Trip Start May 17, 2012
40Trip End Jul 29, 2012
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Where I stayed
CS Host: Roberto
Xanenetla - Graffitiville
I love murals and grafittis, so I just went photocrazy with this tiny pueblo. This is truly an off-the beaten track most tourists don't get to see or even know of.
According to Roberto, this is the oldest pueblo in Puebla, but through the years it's decayed and had become notorious for crimes, mostly drug related. The government decided to do something about it. Artists were commissioned to create murals. What's unique about the graffiti or murals were they were designed to integrate with the surrounding
Roberto had to go to work and dropped me off at the Zocalo. I felt like I was in a town in southern Italy, like Bari. The cobblestoned streets with the ceramic tiled and stucco, baroque buildings gave a very European feel.
First stop, buffet breakfast at El Ranchito for $85. Nothing really that special. I did enjoy the squid and omelette. Good to start the day with a hearty brekkie!
There are 70 churches in this little town. Nearly every corner there's a church. And not just a chapel, like those scattered all over Santorini and Mykonos -- Puebla's are grand churches with relief sculptures on the ceilings and intricately designed stained glass windows of saints and holy trinity. Unfortunately, a lot of them were closed and I didn't get to go inside the UNESCO World Heritage listed church.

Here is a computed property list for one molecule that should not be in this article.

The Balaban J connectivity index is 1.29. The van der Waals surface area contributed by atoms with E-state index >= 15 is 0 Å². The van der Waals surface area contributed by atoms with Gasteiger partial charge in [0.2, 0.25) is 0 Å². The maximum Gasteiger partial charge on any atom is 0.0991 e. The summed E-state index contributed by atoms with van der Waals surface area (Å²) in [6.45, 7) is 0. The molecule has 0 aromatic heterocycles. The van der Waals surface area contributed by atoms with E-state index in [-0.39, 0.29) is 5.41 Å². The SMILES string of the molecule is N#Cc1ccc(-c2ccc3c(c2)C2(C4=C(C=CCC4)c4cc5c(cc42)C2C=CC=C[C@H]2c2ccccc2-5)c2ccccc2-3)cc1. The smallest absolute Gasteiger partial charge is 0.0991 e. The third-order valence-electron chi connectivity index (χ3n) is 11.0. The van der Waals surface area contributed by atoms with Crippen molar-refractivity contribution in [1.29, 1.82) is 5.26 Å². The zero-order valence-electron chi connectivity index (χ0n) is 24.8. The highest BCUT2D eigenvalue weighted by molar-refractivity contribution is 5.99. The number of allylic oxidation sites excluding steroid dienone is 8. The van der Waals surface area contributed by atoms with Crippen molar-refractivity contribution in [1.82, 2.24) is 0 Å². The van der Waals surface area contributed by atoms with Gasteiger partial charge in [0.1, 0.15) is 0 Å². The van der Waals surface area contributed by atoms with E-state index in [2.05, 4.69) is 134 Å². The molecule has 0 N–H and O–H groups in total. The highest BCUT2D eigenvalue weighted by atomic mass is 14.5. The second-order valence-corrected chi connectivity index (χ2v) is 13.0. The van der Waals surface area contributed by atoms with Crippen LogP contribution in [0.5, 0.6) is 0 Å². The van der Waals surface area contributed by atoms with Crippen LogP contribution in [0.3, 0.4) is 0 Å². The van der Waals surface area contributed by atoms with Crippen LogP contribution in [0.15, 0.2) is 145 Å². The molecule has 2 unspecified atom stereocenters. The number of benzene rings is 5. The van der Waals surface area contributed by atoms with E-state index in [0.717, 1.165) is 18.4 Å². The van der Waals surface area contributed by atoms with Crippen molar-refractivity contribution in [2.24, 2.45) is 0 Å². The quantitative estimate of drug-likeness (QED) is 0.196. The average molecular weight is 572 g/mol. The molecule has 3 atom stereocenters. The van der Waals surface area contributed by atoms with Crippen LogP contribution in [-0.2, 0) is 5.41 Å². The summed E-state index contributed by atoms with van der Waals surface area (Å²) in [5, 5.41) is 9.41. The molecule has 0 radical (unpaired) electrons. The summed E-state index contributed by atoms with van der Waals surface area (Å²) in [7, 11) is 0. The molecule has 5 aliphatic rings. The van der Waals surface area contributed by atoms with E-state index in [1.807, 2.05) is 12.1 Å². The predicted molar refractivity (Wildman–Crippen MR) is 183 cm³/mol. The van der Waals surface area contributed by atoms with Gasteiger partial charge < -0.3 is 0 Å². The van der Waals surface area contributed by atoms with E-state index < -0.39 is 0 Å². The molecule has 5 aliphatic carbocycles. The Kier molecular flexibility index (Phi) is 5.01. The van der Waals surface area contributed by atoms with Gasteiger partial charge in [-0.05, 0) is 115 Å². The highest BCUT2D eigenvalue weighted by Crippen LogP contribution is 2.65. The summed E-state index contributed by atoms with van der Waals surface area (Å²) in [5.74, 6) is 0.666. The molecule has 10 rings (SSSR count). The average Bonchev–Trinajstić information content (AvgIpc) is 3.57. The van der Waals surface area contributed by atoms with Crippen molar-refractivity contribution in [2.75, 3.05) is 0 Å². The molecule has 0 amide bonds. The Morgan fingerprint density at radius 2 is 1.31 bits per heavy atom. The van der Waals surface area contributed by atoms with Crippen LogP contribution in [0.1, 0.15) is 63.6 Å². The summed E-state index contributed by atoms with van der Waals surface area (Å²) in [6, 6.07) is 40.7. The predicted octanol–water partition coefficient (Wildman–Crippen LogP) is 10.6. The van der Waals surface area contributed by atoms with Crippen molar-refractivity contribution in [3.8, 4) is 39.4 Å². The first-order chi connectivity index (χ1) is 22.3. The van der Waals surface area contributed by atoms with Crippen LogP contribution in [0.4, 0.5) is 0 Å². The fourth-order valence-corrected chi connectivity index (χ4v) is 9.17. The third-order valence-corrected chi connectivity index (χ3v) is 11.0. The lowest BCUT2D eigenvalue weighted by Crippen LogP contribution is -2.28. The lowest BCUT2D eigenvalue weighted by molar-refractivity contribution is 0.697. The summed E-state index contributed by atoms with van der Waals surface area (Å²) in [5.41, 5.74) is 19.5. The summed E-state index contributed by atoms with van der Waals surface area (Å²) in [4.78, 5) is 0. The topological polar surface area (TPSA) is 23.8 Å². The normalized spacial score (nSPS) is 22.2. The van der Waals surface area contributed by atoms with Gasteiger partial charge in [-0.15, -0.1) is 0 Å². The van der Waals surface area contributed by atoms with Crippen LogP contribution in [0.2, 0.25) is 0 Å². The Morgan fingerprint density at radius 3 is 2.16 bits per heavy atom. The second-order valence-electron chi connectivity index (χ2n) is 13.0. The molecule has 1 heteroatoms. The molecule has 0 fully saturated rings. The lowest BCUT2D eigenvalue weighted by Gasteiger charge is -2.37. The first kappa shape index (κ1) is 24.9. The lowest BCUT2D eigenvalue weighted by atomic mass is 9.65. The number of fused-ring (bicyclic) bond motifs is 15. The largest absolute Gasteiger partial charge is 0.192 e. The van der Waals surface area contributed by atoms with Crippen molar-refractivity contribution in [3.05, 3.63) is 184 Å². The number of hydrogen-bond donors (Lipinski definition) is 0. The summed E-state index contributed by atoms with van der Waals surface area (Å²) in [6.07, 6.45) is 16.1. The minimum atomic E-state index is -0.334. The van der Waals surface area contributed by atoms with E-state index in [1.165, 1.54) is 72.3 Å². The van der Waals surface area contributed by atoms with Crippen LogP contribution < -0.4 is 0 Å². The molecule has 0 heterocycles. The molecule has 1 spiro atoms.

The most interesting sight is the Cathedral right in front of the Zocalo. It's like an Italian duomo, very grand with gigantic pipe organs inside
Met with Roberto around 6:30 PM for dinner together with his friend who owns the restaurant and is also a couchsurfer host. Great chat about travels, the guy backpacked all over Europe, camping and hitchhiking with a friend, on a budget of less than a 1000 euros for 3 months! Not surprisingly, he said it was a life-changing experience.
I was so delighted when Roberto asked if I want to watch Lucha Libre! Of course! I was so looking forward to seeing it in Mexico City but missed it. So wouldn't let this one pass, my last chance.
It was truly entertaining. I have never sen a wrestling match live before, and to see Lucha Libre, Mexican freestyle wrestling, is quite an experience. Bands were playing, and the arena was full -- there were kids watching with their parents.
I was surprised that there were female luchaderos as well. Most of them didn't wear the mask which is traditional for luchaderos. For the final fight, there wre around 12 of them on the rig, six luchaderos for each team. Roberto said, he'd never seen that before, it was unusual.